Decide to Thrive:
Last year, when I walked into a store in early February and saw all of the Valentine’s Day red hearts, candy boxes, and cards, I realized with a shock that I had a valentine, after 26 years of being alone. I had just started a relationship with a man whom I thought could be my soul mate and was looking forward to a romantic Valentine’s Day with him. What happened that night and in the next three and a half months sent me on a journey to the deepest part of myself.
It wasn’t easy but it taught me a whole new way to not just cope with Valentine’ Day, but to actually thrive.
He planned dinner at an upscale restaurant, and we went on a hike that afternoon. He was strangely distant, and I wondered why. We got to the restaurant and I asked him what was going on. After some evasion, he admitted that something I said on the phone the night before seemed like I was pulling away and not interested in anything beyond a friendship. I was puzzled because I honestly couldn’t remember saying anything like that. Maybe I had been unconsciously trying to slow down the pace of the relationship. Things were moving fast and although I was very attracted to him, my body needed hormone therapy to be ready for intimacy.
We talked a bit more and it was all very upsetting for me. I couldn’t eat my dinner and was very dismayed at the thought of losing him. I finally told him of my hormone therapy timetable and of course, he had an answer for that. It shocked me that I was having a very detailed conversation about sex with him on a night that I hoped would be sweet and romantic. We left the restaurant and I could no longer hold back the tears. We made plans to see each other the next night because he was going out of town for two weeks. I sobbed all the way home and almost turned around several times toward his house.
We became lovers the next night. At first, it was fantastic. The sex was like a drug for me. He showered me with gifts, and we planned a vacation together. All was well until I was in the camper with him in the middle of nowhere. He dropped his benevolent Dr. Jekyll mask and Mr. Hyde showed his ugly face. The relationship was punctuated by his cycling between the two. After four months of intensity, exhaustion, walking on eggshells, and some good times, I broke up with him. He sent me threatening text messages and stalked me.
This was something that happened to other women, not me.
Last summer I was exhausted and trying to recover. I acutely felt the loss of companionship. I was single again in a world of couples. Even worse, I felt like I had lost the person I used to be. My blood pressure had skyrocketed, and I alternated between nightmares and replaying scenes from the relationship and every other relationship I had before that. I felt like I was hollowed out and I didn’t know who I was anymore. I couldn’t focus and couldn’t sleep because my mind would not settle down.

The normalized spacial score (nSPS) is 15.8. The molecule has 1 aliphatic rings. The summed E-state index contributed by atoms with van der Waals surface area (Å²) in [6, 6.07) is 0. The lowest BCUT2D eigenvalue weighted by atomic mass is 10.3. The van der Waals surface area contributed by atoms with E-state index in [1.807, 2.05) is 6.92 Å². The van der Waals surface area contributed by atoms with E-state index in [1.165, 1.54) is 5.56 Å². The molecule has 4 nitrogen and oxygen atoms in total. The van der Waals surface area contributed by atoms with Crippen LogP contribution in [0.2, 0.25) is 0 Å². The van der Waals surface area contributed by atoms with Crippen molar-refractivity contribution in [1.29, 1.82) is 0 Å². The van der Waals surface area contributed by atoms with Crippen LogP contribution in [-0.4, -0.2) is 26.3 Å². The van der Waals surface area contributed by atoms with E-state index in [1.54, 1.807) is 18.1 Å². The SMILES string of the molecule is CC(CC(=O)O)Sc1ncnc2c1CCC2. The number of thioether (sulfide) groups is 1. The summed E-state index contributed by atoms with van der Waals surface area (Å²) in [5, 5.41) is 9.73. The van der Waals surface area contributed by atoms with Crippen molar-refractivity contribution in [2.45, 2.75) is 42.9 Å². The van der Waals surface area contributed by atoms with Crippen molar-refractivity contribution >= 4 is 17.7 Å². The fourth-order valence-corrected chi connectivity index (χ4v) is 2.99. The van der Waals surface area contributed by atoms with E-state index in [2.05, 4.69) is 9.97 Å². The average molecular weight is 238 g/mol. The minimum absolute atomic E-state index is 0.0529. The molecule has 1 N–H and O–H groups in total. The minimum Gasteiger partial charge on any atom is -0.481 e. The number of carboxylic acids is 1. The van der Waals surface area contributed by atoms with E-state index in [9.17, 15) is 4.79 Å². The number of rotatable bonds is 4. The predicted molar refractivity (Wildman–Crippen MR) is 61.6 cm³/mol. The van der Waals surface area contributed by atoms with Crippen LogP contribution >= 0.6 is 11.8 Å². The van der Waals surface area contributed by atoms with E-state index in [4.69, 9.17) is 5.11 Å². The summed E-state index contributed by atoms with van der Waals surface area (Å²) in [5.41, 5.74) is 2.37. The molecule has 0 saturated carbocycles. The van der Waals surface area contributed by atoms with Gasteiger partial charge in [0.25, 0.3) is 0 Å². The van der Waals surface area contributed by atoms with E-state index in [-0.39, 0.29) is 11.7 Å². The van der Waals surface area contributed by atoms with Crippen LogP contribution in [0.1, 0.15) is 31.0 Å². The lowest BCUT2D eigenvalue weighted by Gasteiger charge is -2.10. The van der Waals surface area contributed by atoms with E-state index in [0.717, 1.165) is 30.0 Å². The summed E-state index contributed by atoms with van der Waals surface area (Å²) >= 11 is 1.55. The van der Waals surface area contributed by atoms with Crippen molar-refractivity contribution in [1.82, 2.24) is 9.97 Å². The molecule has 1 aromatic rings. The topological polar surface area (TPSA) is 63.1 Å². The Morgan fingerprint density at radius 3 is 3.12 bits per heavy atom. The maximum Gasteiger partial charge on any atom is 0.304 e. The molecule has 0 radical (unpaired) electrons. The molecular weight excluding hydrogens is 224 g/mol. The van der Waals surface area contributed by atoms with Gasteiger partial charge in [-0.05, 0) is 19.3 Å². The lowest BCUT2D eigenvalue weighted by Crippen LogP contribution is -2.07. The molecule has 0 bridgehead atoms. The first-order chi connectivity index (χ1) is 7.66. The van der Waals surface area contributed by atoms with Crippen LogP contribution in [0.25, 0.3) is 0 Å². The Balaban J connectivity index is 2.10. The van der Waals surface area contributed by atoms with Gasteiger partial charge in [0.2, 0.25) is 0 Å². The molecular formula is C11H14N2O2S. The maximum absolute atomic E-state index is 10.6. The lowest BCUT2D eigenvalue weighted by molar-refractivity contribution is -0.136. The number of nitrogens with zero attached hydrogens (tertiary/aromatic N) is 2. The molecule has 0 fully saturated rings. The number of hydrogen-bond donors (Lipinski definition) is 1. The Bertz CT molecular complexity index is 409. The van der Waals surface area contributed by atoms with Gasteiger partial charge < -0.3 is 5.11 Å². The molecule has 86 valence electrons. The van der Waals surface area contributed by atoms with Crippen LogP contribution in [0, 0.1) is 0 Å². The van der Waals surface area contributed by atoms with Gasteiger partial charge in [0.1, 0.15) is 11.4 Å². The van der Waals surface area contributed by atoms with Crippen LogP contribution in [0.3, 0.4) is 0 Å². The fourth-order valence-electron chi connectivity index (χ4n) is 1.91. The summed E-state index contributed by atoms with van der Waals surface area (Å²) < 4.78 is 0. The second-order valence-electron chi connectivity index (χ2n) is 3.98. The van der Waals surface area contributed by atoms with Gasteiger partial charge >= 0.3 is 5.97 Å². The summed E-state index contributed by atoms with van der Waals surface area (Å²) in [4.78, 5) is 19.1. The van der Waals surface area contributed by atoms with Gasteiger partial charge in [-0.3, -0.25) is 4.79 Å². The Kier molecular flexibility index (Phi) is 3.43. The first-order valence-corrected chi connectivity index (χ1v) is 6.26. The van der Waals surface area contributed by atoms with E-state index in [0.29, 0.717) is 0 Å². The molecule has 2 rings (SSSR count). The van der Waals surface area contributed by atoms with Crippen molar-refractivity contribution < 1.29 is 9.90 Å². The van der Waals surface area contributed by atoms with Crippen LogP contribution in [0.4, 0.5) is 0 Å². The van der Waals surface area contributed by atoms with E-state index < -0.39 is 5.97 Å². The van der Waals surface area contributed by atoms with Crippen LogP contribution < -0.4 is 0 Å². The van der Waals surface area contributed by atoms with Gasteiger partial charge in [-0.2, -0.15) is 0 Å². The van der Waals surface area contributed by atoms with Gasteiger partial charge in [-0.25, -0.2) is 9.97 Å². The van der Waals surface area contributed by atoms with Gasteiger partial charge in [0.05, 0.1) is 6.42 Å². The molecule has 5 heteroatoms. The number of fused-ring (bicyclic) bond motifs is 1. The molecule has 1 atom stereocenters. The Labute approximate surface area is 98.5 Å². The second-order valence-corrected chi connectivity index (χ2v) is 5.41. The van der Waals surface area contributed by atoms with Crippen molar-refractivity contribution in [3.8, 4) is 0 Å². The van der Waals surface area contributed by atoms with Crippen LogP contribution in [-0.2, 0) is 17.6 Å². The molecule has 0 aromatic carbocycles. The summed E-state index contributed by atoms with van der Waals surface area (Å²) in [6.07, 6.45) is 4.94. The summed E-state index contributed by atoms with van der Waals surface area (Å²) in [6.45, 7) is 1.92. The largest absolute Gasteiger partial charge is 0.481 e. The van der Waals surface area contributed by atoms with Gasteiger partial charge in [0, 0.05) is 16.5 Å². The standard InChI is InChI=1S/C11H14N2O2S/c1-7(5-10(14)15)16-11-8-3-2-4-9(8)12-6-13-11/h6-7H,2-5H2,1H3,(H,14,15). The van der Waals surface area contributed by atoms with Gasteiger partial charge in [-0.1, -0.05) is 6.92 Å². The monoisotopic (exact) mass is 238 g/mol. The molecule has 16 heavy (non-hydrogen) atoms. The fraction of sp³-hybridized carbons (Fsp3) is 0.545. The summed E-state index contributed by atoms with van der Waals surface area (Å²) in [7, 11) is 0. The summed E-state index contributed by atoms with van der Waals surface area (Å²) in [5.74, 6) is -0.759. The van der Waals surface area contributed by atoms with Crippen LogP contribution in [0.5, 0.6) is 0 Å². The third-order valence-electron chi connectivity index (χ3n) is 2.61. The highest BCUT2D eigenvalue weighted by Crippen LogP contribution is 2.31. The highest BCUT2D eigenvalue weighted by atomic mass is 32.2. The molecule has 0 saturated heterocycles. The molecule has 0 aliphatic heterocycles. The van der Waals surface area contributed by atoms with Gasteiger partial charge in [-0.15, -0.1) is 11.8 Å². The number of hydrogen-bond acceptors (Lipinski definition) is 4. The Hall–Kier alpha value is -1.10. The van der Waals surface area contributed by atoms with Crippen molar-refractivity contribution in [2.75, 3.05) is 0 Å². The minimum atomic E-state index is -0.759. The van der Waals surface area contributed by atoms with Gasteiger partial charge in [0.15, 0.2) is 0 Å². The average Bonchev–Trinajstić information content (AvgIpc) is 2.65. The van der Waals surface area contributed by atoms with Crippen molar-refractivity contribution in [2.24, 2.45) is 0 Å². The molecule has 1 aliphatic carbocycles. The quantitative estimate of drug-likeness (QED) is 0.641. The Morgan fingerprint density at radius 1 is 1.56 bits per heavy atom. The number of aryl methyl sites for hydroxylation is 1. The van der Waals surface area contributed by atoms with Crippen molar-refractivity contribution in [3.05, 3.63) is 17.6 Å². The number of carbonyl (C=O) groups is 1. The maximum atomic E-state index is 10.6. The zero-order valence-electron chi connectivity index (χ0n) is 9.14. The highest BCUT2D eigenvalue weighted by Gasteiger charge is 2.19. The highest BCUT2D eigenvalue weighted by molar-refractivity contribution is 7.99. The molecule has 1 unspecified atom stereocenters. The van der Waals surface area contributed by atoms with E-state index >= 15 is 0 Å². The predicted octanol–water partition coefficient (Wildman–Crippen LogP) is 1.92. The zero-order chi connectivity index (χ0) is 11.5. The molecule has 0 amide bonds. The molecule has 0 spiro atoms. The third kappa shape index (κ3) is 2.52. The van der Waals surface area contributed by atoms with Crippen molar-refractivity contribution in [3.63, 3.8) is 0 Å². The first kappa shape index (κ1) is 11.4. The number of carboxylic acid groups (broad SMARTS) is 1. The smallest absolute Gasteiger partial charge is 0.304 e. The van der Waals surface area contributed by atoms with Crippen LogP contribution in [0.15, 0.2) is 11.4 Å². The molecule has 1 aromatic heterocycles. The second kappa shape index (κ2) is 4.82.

With the help of a dear friend, I started doing research into character disorders, including narcissistic personality disorder and other Cluster B disorders. I began to understand him but what was my part in attracting and staying with him? I found the answer in two books by the world expert on recovery from Pathological Love Relationships: Sandra Brown, founder of The Institute for Relational Harm Reduction and Public Pathology Education, and the author of the award-winning books, Women Who Love Psychopaths, and How to Spot a Dangerous Man Before You Get Involved.
What I had been experiencing were symptoms of Post-Traumatic Stress Disorder.
But beyond that, I learned there were hard-wired personality traits that painted a target on my back for predators. Brown calls them Super Traits: agreeableness, cooperativeness, conscientiousness, self-directedness, and believing everyone can change with a little help. As a Reiki practitioner and energy healer, I have all those and more. I learned how these made me vulnerable and how to protect myself. But I had to go deeper into the issue of self-esteem.
From growing up in a dysfunctional family, I learned that I didn’t matter. I learned to keep quiet, not have needs, and be a good little girl. I knew I had to work on developing healthy self-esteem, but I put it off because it was too hard. After my relationship with the predator, I had no choice but to do the work. I spent the summer using online self-help modules that went deep into my family issues and left me exhausted.
I came to learn that perfectionism, the critical internal voice, the sense of not belonging, were all tied to not feeling good enough. I did work with a photo of myself as a two-year-old and learned to re-parent myself. It is not easy, and it is ongoing, but I am starting a new life.
Now that I’m learning to love myself, I’m full of hope and optimism about the future. When Valentine’s Day shows up this year, I won’t be thinking of last year’s evening with the predator. I’ll be treating myself to flowers, getting together with my single girlfriends, having a nice dinner, a relaxing lavender salts bath, and more.
So, this Valentine’s Day, decide to thrive and not just cope.
Make a list of all the things you love about yourself. Look in the mirror and decide you are worthy. The most important person that deserves your love is you. Without loving yourself, warts and all, you can’t expect anyone else to really love you. So, every February when you see those red hearts come out, think of all the love you deserve and give it to yourself in ways that feel nurturing.
Self-love is the beginning of all love.